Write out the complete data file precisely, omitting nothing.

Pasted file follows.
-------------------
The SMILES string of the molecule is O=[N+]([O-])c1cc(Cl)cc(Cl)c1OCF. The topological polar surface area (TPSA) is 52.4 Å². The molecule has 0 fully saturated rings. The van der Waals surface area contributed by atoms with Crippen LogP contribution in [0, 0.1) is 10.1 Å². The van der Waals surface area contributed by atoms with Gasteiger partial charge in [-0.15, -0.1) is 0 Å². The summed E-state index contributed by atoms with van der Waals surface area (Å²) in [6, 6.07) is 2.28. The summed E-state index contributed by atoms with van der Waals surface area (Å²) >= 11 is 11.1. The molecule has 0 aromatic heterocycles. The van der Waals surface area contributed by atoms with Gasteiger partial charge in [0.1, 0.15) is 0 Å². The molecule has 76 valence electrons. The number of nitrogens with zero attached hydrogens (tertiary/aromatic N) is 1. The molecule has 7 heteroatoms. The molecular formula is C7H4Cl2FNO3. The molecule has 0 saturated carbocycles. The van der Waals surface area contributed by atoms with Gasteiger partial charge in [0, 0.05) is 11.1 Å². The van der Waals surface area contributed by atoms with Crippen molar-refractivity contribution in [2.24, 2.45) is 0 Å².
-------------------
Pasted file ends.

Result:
The SMILES string of the molecule is O=[N+]([O-])c1cc(Cl)cc(Cl)c1OCF. The topological polar surface area (TPSA) is 52.4 Å². The molecule has 0 fully saturated rings. The van der Waals surface area contributed by atoms with Crippen LogP contribution in [0, 0.1) is 10.1 Å². The van der Waals surface area contributed by atoms with Gasteiger partial charge in [-0.15, -0.1) is 0 Å². The summed E-state index contributed by atoms with van der Waals surface area (Å²) in [6, 6.07) is 2.28. The summed E-state index contributed by atoms with van der Waals surface area (Å²) >= 11 is 11.1. The molecule has 0 aromatic heterocycles. The van der Waals surface area contributed by atoms with Gasteiger partial charge in [0.1, 0.15) is 0 Å². The molecule has 76 valence electrons. The number of nitrogens with zero attached hydrogens (tertiary/aromatic N) is 1. The molecule has 7 heteroatoms. The molecular formula is C7H4Cl2FNO3. The molecule has 0 saturated carbocycles. The van der Waals surface area contributed by atoms with Gasteiger partial charge in [0, 0.05) is 11.1 Å². The van der Waals surface area contributed by atoms with Crippen molar-refractivity contribution in [2.24, 2.45) is 0 Å².